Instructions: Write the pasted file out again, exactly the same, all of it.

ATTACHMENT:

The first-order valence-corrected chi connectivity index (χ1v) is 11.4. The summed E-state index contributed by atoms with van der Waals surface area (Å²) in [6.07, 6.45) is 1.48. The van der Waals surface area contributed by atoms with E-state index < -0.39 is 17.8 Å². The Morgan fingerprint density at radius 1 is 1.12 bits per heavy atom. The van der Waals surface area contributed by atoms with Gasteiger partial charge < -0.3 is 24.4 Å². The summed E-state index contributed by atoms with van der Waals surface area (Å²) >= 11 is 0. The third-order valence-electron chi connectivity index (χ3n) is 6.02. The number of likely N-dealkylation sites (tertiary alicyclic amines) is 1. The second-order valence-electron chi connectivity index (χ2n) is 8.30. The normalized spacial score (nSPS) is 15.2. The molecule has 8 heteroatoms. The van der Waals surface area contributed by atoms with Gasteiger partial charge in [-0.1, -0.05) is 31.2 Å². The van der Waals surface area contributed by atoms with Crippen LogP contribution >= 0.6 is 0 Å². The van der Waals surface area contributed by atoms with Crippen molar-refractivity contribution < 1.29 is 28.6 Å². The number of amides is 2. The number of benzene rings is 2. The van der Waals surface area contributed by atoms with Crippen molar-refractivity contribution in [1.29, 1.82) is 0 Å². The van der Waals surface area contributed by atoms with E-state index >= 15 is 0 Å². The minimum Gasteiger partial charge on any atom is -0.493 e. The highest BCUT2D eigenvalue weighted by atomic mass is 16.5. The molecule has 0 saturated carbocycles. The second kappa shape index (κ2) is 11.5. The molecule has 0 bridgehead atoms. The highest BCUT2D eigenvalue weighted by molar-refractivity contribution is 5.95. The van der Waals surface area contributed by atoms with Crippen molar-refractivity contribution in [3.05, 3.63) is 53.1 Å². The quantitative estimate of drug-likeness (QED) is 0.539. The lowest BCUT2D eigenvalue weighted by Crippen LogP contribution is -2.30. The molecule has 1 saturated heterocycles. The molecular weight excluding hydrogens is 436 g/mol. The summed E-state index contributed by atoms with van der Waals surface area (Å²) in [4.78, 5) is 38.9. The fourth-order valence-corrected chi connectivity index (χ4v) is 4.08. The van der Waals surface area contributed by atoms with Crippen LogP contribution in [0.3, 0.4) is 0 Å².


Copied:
The first-order valence-corrected chi connectivity index (χ1v) is 11.4. The summed E-state index contributed by atoms with van der Waals surface area (Å²) in [6.07, 6.45) is 1.48. The van der Waals surface area contributed by atoms with E-state index < -0.39 is 17.8 Å². The Morgan fingerprint density at radius 1 is 1.12 bits per heavy atom. The van der Waals surface area contributed by atoms with Gasteiger partial charge < -0.3 is 24.4 Å². The summed E-state index contributed by atoms with van der Waals surface area (Å²) >= 11 is 0. The third-order valence-electron chi connectivity index (χ3n) is 6.02. The number of likely N-dealkylation sites (tertiary alicyclic amines) is 1. The second-order valence-electron chi connectivity index (χ2n) is 8.30. The normalized spacial score (nSPS) is 15.2. The molecule has 8 heteroatoms. The van der Waals surface area contributed by atoms with Gasteiger partial charge in [-0.1, -0.05) is 31.2 Å². The van der Waals surface area contributed by atoms with Crippen LogP contribution >= 0.6 is 0 Å². The van der Waals surface area contributed by atoms with Crippen molar-refractivity contribution < 1.29 is 28.6 Å². The number of amides is 2. The number of benzene rings is 2. The van der Waals surface area contributed by atoms with Crippen molar-refractivity contribution in [1.29, 1.82) is 0 Å². The van der Waals surface area contributed by atoms with E-state index >= 15 is 0 Å². The minimum Gasteiger partial charge on any atom is -0.493 e. The highest BCUT2D eigenvalue weighted by atomic mass is 16.5. The molecule has 0 saturated carbocycles. The second kappa shape index (κ2) is 11.5. The molecule has 0 bridgehead atoms. The highest BCUT2D eigenvalue weighted by molar-refractivity contribution is 5.95. The van der Waals surface area contributed by atoms with Crippen molar-refractivity contribution in [3.05, 3.63) is 53.1 Å². The quantitative estimate of drug-likeness (QED) is 0.539. The lowest BCUT2D eigenvalue weighted by Crippen LogP contribution is -2.30. The molecule has 1 saturated heterocycles. The molecular weight excluding hydrogens is 436 g/mol. The summed E-state index contributed by atoms with van der Waals surface area (Å²) in [4.78, 5) is 38.9. The fourth-order valence-corrected chi connectivity index (χ4v) is 4.08. The van der Waals surface area contributed by atoms with Crippen LogP contribution in [0.3, 0.4) is 0 Å².